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Sensata Technologies Holding N.V.'s SEC Filings

S-1/A
SENSATA TECHNOLOGIES HOLDING PLC filed this Form S-1/A on 03/09/2010
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Sufficiently adverse financial performance, including the failure to achieve our financial forecasts, could result in default under current and future ratio levels, particularly the ratio of total indebtedness to Adjusted EBITDA. Additionally, creditors may challenge the nature of our add-backs to EBITDA, possibly increasing the risk of default. If there were an event of default under any of our debt instruments that was not cured or waived, the holders of the defaulted debt could cause all amounts outstanding with respect to the debt to be due and payable immediately, which in turn would result in cross defaults under our other debt instruments. Our assets and cash flow may not be sufficient to fully repay borrowings if accelerated upon an event of default.

 

If, when required, we are unable to repay, refinance or restructure our indebtedness under, or amend the covenants contained in, our credit agreement, or if a default otherwise occurs, the lenders under our Senior Secured Credit Facility could elect to terminate their commitments thereunder, cease making further loans, declare all borrowings outstanding, together with accrued interest and other fees, to be immediately due and payable, institute foreclosure proceedings against those assets that secure the borrowings under our Senior Secured Credit Facility and prevent us from making payments on the notes. Any such actions could force us into bankruptcy or liquidation, and we might not be able to repay our obligations in such an event.

 

Our limited history as a stand-alone company could pose challenges in the operation of our business.

 

Prior to April 27, 2006, we operated as a business of Texas Instruments. Following the 2006 Acquisition, Texas Instruments no longer has any ownership interest in our Company. Historically, as part of Texas Instruments, we had access to the administrative services and internal controls provided by Texas Instruments. Until September 30, 2008, Texas Instruments provided the Company with certain administrative services, including real estate, finance and accounting, human resources, information technology, warehousing and logistics, record retention and security consulting services. As a result of the expiration of the transition services agreement, we have had to establish all of our own services, systems and controls and we may be unable to operate such services, systems and controls at the costs we paid to Texas Instruments under that agreement and reflected in our historical financial statements.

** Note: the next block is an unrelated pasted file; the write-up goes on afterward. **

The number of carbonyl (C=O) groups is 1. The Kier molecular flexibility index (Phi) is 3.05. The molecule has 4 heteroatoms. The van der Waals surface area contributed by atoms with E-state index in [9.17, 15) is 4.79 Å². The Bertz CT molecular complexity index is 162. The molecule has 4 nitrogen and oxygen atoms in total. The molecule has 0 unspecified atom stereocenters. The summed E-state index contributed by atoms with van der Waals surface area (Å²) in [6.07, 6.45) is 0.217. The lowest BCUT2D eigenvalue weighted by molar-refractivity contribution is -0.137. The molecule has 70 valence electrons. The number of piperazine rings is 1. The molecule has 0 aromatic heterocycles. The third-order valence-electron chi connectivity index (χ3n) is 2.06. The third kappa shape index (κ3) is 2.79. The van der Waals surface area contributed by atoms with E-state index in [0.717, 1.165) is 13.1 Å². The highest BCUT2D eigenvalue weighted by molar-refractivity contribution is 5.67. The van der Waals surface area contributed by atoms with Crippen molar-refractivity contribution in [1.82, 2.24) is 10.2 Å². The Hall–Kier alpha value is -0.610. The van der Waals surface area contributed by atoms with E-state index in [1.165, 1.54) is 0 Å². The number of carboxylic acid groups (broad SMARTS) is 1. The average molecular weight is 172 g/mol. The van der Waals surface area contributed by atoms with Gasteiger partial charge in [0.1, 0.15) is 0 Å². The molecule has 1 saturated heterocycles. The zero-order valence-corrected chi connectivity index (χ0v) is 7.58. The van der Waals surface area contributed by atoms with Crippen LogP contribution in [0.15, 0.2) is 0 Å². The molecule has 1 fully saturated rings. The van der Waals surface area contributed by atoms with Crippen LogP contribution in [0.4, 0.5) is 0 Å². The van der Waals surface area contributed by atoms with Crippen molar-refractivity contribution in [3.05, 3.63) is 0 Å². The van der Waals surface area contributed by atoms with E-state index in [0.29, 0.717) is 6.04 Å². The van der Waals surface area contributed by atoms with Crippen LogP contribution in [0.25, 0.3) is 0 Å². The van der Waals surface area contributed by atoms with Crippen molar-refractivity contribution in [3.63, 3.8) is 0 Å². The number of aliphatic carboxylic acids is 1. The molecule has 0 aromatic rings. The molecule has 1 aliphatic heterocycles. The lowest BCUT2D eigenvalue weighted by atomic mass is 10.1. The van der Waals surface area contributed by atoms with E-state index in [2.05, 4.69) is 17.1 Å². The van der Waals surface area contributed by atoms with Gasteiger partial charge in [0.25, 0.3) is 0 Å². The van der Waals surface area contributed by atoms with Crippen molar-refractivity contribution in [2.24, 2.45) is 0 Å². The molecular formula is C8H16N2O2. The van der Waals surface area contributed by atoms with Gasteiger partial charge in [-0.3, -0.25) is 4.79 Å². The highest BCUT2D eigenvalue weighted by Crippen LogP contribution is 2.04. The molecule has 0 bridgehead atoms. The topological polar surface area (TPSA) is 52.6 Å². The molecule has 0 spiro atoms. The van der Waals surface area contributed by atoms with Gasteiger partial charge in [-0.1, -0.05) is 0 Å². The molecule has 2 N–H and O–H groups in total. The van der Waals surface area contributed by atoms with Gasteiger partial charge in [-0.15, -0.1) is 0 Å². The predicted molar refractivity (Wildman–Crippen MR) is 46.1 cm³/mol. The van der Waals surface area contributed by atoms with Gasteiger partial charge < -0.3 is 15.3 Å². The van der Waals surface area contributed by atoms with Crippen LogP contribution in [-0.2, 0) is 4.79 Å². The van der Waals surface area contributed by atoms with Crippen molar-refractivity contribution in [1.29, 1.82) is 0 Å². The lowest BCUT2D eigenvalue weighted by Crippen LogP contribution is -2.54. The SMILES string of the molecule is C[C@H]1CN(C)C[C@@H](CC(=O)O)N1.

In the future, we may not secure financing necessary to operate and grow our business or to exploit opportunities.

 

Our future liquidity and capital requirements will depend upon numerous factors, some of which are outside our control, including the future development of the markets in which we participate. We may need to raise additional funds to support expansion, develop new or enhanced services, respond to competitive pressures, acquire complementary businesses or technologies or take advantage of unanticipated opportunities. If our capital resources are not sufficient to satisfy our liquidity needs, we may seek to sell additional debt or equity securities or obtain other debt financing. The incurrence of debt would result in increased expenses and could include covenants that would further restrict our operations. If the credit markets remain tight, we may not be able to obtain additional financing, if required, in amounts or on terms acceptable to us, or at all.

 

We have reported significant net losses for periods following the 2006 Acquisition and may not achieve profitability in the foreseeable future.

 

We incurred a significant amount of indebtedness in connection with the 2006 Acquisition and the subsequent acquisitions of First Technology Automotive and Airpax and, as a result, our interest expense has been substantial for periods following the 2006 Acquisition. Due, in part, to this significant interest expense and the amortization of intangible assets also related to these acquisitions, we have reported net losses of $252.5 million, $134.5 million and $27.7 million for fiscal years 2007, 2008 and 2009, respectively. Although we intend to use a significant portion of the net proceeds of this offering to reduce our indebtedness, we will continue to have a significant amount of indebtedness following this offering and, as a result, expect to continue to report net losses for the foreseeable future due to the significant interest expense associated with such indebtedness and the continued amortization of intangible assets. As a result, we cannot assure you that we will achieve profitability in the near term.

 

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